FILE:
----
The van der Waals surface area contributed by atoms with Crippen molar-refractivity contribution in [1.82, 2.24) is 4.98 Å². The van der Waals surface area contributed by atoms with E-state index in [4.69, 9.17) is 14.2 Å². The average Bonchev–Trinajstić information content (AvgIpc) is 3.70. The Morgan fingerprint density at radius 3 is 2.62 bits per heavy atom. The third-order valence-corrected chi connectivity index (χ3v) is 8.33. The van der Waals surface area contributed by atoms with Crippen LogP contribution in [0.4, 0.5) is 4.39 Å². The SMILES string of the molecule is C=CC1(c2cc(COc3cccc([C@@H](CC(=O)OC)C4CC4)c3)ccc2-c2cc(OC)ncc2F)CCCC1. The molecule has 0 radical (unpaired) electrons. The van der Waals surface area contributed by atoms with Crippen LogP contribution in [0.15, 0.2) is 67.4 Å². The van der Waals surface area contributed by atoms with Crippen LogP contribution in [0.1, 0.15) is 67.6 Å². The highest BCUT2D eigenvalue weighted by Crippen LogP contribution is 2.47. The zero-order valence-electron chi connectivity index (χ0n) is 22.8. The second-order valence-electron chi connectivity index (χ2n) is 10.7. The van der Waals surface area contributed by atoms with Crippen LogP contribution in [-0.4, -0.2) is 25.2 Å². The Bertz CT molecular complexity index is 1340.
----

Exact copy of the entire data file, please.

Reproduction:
The van der Waals surface area contributed by atoms with Crippen molar-refractivity contribution in [1.82, 2.24) is 4.98 Å². The van der Waals surface area contributed by atoms with E-state index in [4.69, 9.17) is 14.2 Å². The average Bonchev–Trinajstić information content (AvgIpc) is 3.70. The Morgan fingerprint density at radius 3 is 2.62 bits per heavy atom. The third-order valence-corrected chi connectivity index (χ3v) is 8.33. The van der Waals surface area contributed by atoms with Crippen LogP contribution in [0.4, 0.5) is 4.39 Å². The SMILES string of the molecule is C=CC1(c2cc(COc3cccc([C@@H](CC(=O)OC)C4CC4)c3)ccc2-c2cc(OC)ncc2F)CCCC1. The molecule has 0 radical (unpaired) electrons. The van der Waals surface area contributed by atoms with Crippen LogP contribution in [0.15, 0.2) is 67.4 Å². The van der Waals surface area contributed by atoms with Crippen LogP contribution in [0.1, 0.15) is 67.6 Å². The highest BCUT2D eigenvalue weighted by Crippen LogP contribution is 2.47. The zero-order valence-electron chi connectivity index (χ0n) is 22.8. The second-order valence-electron chi connectivity index (χ2n) is 10.7. The van der Waals surface area contributed by atoms with Crippen LogP contribution in [-0.4, -0.2) is 25.2 Å². The Bertz CT molecular complexity index is 1340.